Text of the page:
State attorneys concede that they can't invoke sovereign immunity in cases in which a state official or agency is acting illegally or unconstitutionally, but they contend it does apply in this case.

Concluding its appeal, the state argued that Griffen held its preliminary injunction hearing without proper notice and issued an overbroad injunction.

"The circuit court's overbroad injunction must be reversed and this case dismissed with prejudice," the appeal reads.

By holding oral arguments on Thursday, Silverstein said the court can focus on areas of disagreement among the case parties, which often argue past each other in written briefs.

The number of oral argument requests granted by the state Supreme Court this year has dipped, an Arkansas Democrat-Gazette analysis of court data earlier this year found. However, none of the justices have said why.

"You can really pin down precisely where the disagreements are and what the arguments are on both sides," Silverstein said. "There's some real advantage in engaging in a face-to-face exchange."

Information for this article was contributed by John Moritz of the Arkansas Democrat-Gazette.

SundayMonday on 06/04/2018

Print Headline: Justices to hear dispute over pot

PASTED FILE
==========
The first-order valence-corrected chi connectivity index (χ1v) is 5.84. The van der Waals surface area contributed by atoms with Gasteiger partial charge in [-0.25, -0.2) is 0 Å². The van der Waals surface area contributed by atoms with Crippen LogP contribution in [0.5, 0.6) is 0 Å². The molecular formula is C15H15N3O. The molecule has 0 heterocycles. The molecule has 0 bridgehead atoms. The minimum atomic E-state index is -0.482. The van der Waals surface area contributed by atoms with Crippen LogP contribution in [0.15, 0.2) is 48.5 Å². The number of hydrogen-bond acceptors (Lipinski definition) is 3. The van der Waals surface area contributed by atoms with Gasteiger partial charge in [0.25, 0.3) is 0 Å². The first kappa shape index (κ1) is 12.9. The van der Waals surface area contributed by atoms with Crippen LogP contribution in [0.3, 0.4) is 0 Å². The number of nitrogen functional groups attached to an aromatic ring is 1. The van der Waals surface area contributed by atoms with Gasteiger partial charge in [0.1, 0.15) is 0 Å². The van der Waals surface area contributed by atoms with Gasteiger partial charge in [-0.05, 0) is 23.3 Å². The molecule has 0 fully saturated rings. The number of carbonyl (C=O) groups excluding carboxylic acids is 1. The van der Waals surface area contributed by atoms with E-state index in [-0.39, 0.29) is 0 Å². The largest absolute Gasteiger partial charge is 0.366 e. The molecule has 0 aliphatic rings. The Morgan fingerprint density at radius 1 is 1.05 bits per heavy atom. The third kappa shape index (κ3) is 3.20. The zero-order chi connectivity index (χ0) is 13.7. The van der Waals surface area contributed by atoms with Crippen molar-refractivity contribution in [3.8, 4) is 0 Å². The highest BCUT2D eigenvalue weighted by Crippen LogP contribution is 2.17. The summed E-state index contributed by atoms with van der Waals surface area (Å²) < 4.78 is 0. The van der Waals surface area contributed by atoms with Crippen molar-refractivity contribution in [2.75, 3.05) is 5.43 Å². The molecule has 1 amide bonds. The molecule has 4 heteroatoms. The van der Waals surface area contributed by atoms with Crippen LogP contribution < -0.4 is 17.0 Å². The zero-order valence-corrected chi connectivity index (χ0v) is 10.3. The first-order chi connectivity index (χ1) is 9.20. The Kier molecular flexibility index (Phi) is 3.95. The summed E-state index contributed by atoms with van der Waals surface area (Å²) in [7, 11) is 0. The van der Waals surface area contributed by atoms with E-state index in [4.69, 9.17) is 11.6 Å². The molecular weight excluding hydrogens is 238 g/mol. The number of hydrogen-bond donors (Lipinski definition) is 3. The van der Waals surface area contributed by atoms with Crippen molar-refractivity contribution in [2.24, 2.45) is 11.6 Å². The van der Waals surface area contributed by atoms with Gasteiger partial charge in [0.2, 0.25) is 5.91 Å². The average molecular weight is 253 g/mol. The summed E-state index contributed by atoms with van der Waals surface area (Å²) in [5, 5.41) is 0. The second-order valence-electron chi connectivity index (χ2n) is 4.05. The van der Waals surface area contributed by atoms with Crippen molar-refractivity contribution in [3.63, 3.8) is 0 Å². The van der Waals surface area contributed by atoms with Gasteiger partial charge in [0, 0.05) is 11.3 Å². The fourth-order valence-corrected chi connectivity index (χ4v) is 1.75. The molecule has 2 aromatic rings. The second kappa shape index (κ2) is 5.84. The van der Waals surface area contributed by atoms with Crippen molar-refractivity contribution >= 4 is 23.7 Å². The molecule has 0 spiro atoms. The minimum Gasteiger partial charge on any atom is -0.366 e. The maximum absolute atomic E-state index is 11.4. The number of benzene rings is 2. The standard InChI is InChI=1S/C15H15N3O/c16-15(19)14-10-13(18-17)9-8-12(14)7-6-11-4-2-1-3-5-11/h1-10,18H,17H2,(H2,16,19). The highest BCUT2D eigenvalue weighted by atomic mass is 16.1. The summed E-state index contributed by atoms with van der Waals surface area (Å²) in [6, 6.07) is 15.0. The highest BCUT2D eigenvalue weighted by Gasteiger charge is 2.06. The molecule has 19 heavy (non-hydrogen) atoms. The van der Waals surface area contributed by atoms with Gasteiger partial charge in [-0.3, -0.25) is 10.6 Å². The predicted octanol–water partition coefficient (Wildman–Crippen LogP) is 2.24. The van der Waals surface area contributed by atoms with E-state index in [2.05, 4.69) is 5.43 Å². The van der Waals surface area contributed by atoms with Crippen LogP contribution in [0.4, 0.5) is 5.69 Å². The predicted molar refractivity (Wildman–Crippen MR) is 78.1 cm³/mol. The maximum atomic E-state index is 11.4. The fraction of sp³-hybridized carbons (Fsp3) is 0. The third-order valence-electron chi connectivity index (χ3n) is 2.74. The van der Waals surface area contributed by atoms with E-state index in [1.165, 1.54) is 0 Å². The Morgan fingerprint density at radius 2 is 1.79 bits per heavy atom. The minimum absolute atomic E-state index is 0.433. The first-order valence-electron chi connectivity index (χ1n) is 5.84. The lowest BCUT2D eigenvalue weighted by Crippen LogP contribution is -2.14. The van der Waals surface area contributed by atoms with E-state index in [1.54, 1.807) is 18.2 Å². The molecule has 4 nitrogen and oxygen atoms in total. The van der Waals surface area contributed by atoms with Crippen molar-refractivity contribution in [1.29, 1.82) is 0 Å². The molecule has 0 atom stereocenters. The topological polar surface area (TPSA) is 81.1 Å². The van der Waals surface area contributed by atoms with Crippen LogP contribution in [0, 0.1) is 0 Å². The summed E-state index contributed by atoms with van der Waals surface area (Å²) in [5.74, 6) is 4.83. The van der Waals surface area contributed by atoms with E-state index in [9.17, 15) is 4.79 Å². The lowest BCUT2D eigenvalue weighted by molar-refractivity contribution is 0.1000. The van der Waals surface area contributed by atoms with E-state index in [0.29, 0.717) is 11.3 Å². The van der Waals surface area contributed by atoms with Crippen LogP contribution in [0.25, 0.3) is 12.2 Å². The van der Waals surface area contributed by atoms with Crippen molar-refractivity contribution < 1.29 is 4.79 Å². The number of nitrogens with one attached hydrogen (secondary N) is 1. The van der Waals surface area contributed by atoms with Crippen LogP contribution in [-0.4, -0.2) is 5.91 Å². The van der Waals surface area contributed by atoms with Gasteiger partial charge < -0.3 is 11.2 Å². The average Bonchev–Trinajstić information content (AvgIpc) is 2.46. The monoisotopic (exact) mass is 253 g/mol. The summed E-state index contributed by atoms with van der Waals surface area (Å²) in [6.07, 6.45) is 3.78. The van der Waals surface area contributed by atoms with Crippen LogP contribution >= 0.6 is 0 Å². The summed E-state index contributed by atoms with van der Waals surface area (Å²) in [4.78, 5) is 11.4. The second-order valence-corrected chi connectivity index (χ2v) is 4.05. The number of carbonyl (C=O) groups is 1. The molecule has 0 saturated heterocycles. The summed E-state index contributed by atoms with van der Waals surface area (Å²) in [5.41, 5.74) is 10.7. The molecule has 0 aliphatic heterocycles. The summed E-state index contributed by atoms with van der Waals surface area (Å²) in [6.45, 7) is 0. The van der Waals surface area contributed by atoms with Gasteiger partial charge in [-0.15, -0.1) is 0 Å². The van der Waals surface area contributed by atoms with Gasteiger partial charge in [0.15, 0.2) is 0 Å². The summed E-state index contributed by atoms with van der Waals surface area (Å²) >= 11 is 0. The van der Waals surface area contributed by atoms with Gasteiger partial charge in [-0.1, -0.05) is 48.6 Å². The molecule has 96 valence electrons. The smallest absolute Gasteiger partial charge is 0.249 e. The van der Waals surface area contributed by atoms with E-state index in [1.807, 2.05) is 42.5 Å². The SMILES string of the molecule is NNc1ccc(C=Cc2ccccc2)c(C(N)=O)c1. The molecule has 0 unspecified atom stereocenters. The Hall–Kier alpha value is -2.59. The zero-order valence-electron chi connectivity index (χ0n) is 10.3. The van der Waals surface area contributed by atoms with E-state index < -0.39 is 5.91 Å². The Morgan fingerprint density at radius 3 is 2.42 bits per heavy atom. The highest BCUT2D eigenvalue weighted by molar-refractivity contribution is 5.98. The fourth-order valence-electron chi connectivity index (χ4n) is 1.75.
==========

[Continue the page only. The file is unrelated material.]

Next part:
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Archived Comments

  • JMort69
    June 4, 2018 at 7:48 a.m.

    Here, once again, we see the dirty hands of the Ballinger/Story unholy alliance. Why did Speaker Gillam appoint Story to this commission to begin with? Was is because Story was defending Ecclesia College and, now convicted felon Woods was trying to divert some of the revenue to Ecclesia? Was Story trying to aid and abet the same bunch of crooks getting in on the ground floor of medical marijuana? It sure looks like it. Ballinger stated he saw nothing wrong with their firm representing their clients, the Truloves, in other matters, just not MM. I've worked with many attorneys in my career. The first thing a good one does is check for conflicts, and, if there are any, they don't take the case. I guess the difference is they are successful, good attorneys. Ballinger couldn't make it as an attorney, so he ran for office. I think most of the attorneys in our state house are the ones who failed in their chosen profession. So, they are desperate for income. That's a bad scenario for we the people. Now, thanks to Story, those of us who need this are now waiting. Lawsuits were expected in this process, but I don't think anyone expected the subterfuge perpetrated on us by Story who, apparently, doesn't feel that the rule of law applies to him. After all, God is with he and Ballinger. Not my God, they are a rotten, phony stench in the nostrils of my God. Until we rid our legislature of all of the underhanded dealers, the people of Arkansas will continue to pay for their misdeeds. How much more can we afford?